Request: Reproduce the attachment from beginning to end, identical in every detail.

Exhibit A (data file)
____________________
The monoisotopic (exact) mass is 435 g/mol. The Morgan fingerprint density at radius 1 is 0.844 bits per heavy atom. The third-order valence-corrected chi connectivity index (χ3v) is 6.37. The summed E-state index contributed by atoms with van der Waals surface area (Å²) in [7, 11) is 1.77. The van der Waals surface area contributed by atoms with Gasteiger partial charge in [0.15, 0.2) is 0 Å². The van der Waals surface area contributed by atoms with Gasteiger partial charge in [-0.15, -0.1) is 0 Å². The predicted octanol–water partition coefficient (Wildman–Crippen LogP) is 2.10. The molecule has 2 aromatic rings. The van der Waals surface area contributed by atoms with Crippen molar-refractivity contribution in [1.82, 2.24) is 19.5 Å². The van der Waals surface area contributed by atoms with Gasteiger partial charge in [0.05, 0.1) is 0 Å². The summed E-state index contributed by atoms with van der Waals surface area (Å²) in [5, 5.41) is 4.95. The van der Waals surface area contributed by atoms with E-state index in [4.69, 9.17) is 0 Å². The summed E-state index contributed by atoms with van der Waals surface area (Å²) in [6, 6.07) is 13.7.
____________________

The monoisotopic (exact) mass is 435 g/mol. The Morgan fingerprint density at radius 1 is 0.844 bits per heavy atom. The third-order valence-corrected chi connectivity index (χ3v) is 6.37. The summed E-state index contributed by atoms with van der Waals surface area (Å²) in [7, 11) is 1.77. The van der Waals surface area contributed by atoms with Gasteiger partial charge in [0.15, 0.2) is 0 Å². The van der Waals surface area contributed by atoms with Gasteiger partial charge in [-0.15, -0.1) is 0 Å². The predicted octanol–water partition coefficient (Wildman–Crippen LogP) is 2.10. The molecule has 2 aromatic rings. The van der Waals surface area contributed by atoms with Crippen molar-refractivity contribution in [1.82, 2.24) is 19.5 Å². The van der Waals surface area contributed by atoms with Gasteiger partial charge in [0.05, 0.1) is 0 Å². The summed E-state index contributed by atoms with van der Waals surface area (Å²) in [5, 5.41) is 4.95. The van der Waals surface area contributed by atoms with E-state index in [4.69, 9.17) is 0 Å². The summed E-state index contributed by atoms with van der Waals surface area (Å²) in [6, 6.07) is 13.7.